Vanguard: Bond ETFs

Uncertainty around the bond market and the interest rate environment are among investors’ top concerns at the moment.

Many investors are unsettled by low current yields and are anxious to know how they might be affected if—and when—interest rates start to rise.

Here’s Vanguard’s take on the state of the fixed income market, and on the proper place of bonds in a portfolio.

The outlook for interest rates and bond returns

Vanguard’s recently published economic and investment outlook discusses our outlook for interest rates and bond returns. The Federal Reserve is likely to keep a tight lid on interest rates through at least early 2015, although better-than-expected economic results (for example, if unemployment drops below the Fed’s threshold of 6.5%) or higher-than-expected inflation (above the Fed’s 2.5% target) could lead to earlier action.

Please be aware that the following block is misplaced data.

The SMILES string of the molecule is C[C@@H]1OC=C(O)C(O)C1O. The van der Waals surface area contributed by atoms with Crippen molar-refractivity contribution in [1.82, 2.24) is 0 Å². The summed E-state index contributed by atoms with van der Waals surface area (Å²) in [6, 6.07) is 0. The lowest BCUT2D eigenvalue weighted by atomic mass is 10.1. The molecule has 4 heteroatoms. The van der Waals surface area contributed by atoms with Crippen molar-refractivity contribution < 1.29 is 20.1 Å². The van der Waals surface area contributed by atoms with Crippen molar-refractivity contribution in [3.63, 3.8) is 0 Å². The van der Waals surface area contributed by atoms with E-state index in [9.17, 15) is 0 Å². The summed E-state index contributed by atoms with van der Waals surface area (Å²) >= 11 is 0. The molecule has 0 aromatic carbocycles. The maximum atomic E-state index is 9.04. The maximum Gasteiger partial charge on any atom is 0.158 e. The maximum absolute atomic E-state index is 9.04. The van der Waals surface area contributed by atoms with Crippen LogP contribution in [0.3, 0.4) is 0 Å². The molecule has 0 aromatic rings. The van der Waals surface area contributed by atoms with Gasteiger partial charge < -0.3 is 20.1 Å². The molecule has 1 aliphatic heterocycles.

For some time now, we’ve been encouraging clients to reevaluate their expectations for fixed income returns. For well over a decade, investors have benefited from a historic bond bull market, but given current interest rates, it’s difficult to imagine similar returns in the future. In fact, the Vanguard Capital Markets Model® suggests that the “central tendency” for annualized returns of the broad taxable U.S. bond market will be only 1%–2% over the next decade.

“Bonds are an area of concern for us,” Vanguard Chief Investment Officer Tim Buckley said in a recent interview. “They’re at historically low yields, and the best predictor for future bond returns is current yield. Looking forward, we have low expectations for bond returns.

“At the same time, we’ll tell you not to abandon bonds,” Mr. Buckley said. “They serve a great diversifying purpose in the portfolio. When the equity markets zig, it’s the bond markets that can zag. The other bit about bond funds is that as rates go up, yes, you may have a principal loss, but you’ll be reinvesting at a higher rate. If you stick with the portfolio, you can be better off over the long term.”

The role of bonds in a balanced portfolio